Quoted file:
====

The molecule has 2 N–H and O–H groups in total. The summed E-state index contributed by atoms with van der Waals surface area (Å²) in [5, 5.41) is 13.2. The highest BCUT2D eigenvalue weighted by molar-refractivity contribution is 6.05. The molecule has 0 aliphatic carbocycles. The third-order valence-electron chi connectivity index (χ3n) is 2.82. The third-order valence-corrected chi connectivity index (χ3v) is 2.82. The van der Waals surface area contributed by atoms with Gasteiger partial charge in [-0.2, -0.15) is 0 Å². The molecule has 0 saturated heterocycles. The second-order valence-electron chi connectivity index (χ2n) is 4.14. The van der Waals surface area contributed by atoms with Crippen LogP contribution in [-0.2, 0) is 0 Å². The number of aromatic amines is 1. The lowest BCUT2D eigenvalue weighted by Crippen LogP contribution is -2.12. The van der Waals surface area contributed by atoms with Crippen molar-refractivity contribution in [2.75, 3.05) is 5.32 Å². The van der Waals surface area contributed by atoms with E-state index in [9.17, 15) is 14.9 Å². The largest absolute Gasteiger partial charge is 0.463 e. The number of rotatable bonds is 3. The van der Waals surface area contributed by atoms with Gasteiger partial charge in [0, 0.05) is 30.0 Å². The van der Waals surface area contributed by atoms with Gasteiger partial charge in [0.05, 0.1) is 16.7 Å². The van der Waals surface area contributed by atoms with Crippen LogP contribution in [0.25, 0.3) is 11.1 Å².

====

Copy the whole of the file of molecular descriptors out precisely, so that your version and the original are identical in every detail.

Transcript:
The molecule has 2 N–H and O–H groups in total. The summed E-state index contributed by atoms with van der Waals surface area (Å²) in [5, 5.41) is 13.2. The highest BCUT2D eigenvalue weighted by molar-refractivity contribution is 6.05. The molecule has 0 aliphatic carbocycles. The third-order valence-electron chi connectivity index (χ3n) is 2.82. The third-order valence-corrected chi connectivity index (χ3v) is 2.82. The van der Waals surface area contributed by atoms with Gasteiger partial charge in [-0.2, -0.15) is 0 Å². The molecule has 0 saturated heterocycles. The second-order valence-electron chi connectivity index (χ2n) is 4.14. The van der Waals surface area contributed by atoms with Crippen LogP contribution in [-0.2, 0) is 0 Å². The number of aromatic amines is 1. The lowest BCUT2D eigenvalue weighted by Crippen LogP contribution is -2.12. The van der Waals surface area contributed by atoms with Crippen molar-refractivity contribution in [2.75, 3.05) is 5.32 Å². The van der Waals surface area contributed by atoms with E-state index in [9.17, 15) is 14.9 Å². The largest absolute Gasteiger partial charge is 0.463 e. The number of rotatable bonds is 3. The van der Waals surface area contributed by atoms with Gasteiger partial charge in [0, 0.05) is 30.0 Å². The van der Waals surface area contributed by atoms with Gasteiger partial charge in [0.05, 0.1) is 16.7 Å². The van der Waals surface area contributed by atoms with Crippen LogP contribution in [0.25, 0.3) is 11.1 Å².